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US Dollar: 2 More Reasons to Hold the Greenback

Published 01/02/2024, 10:52
Updated 16/06/2021, 12:30

The dollar is doing a little better and equity markets are a little softer after the Federal Reserve pushed back against early easing and US regional banks again hit the headlines. Softer CPI trends in Europe and a less hawkish stance from the Bank of England should be the story in Europe today and keep the dollar relatively bid across the board

USD: Fed and Regional Bank Stress Add to Dollar's Appeal

As we discussed in our FOMC review comment, the Fed's pushback against a March cut has helped short-dated US rates edge a little higher and offered some support to the dollar. The strong message coming across from the Fed yesterday was that inflation and growth were moving into 'better balance', rate cuts would likely be coming but more data was required to give the Fed confidence to start the cycle. Beyond tomorrow's nonfarm payrolls data, we think the annual CPI benchmarks revisions on 9 February and the January CPI release on 13 February are now going to be big dates in the Fed's and investors' diaries.

Also making an appearance on the market's radar yesterday were US regional banks. New York Community Bancorp's (NYSE:NYCB) share price was marked down heavily on poor quarterly earnings, with some of the large loan loss provisions being linked to the Commercial Real Estate sector - perhaps the Achilles Heel of the strong US story. This comes at a time when the Fed's emergency Bank Term Funding Programme (BTFP) is due to expire on 11 March. Investors will certainly heavily scrutinize this story, but those of a bullish disposition will be expecting that the US authorities, including the FDIC, would never have allowed NYCB to take over the assets of the failed Signature Bank if it were not in a strong enough position to do so.

That said, we did notice a 7bp widening of the 3m EUR/USD cross-currency basis swap on the NYCB news yesterday. Recall that this represents banks paying up to secure dollar funding and is normally associated with dollar strength. If the US regional bank crisis flares up again, keep a close watch on this basis swap, where the dollar may initially strengthen until the Fed calms funding conditions down again.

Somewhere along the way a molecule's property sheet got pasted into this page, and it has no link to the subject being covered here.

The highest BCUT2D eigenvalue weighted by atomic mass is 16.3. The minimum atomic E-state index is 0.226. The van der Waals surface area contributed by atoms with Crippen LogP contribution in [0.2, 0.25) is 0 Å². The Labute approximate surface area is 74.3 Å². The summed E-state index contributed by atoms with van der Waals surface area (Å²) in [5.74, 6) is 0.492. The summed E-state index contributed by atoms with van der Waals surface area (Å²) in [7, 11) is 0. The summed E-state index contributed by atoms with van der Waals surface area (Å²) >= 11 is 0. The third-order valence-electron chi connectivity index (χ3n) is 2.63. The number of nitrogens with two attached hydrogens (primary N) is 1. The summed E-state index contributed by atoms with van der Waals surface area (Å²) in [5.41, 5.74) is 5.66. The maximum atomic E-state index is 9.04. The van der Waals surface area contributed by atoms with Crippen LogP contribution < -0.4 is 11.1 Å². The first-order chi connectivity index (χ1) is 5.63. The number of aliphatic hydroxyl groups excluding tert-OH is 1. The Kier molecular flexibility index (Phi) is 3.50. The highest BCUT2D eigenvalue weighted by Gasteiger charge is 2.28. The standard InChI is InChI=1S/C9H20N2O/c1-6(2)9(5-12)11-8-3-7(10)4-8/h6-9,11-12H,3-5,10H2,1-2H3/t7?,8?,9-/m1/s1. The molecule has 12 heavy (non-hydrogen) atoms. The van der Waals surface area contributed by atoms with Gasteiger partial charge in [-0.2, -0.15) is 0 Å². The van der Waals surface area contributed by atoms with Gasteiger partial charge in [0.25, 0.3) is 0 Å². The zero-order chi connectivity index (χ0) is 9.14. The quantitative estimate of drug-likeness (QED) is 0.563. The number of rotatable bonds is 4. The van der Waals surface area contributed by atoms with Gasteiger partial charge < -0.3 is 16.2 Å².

For today in the US, the calendar focuses on initial claims and ISM manufacturing. We doubt these will prove major market movers ahead of tomorrow's US NFP release. This means that DXY should continue to grind higher towards the upper end of a 103-104 range.

EUR: Soft January CPI to Keep the Pressure on the ECB

EUR/USD has ground lower to 1.0800 - helped by the Fed and the more risk-off tone in the market. The highlight of today's eurozone data calendar is the January CPI release where the headline rate is expected to fall to 2.7% year-on-year and core to 3.2% YoY - the latter the lowest since March 2022. Given the successful disinflation trends and weak activity data, it is therefore more difficult for the European Central Bank than the Fed to push back against early easing expectations. That is why markets still attach a 60% chance to an April rate cut from the ECB. EUR/USD support is currently under pressure at 1.0790/1.0800 and a break opens up the 1.0715/25 region.

Elsewhere, we also have an important Riksbank policy meeting today. This is the first meeting since 23 November – a meeting where the Riksbank surprisingly left rates on hold at 4.00% but left the door open for a further hike in the early part of this year. Even though the format change of these meetings suggests there will not be the usual multi-quarter forecast for the policy rate, presumably the statement itself (or perhaps the Monetary Policy Report) will make it clear that the tightening cycle is over.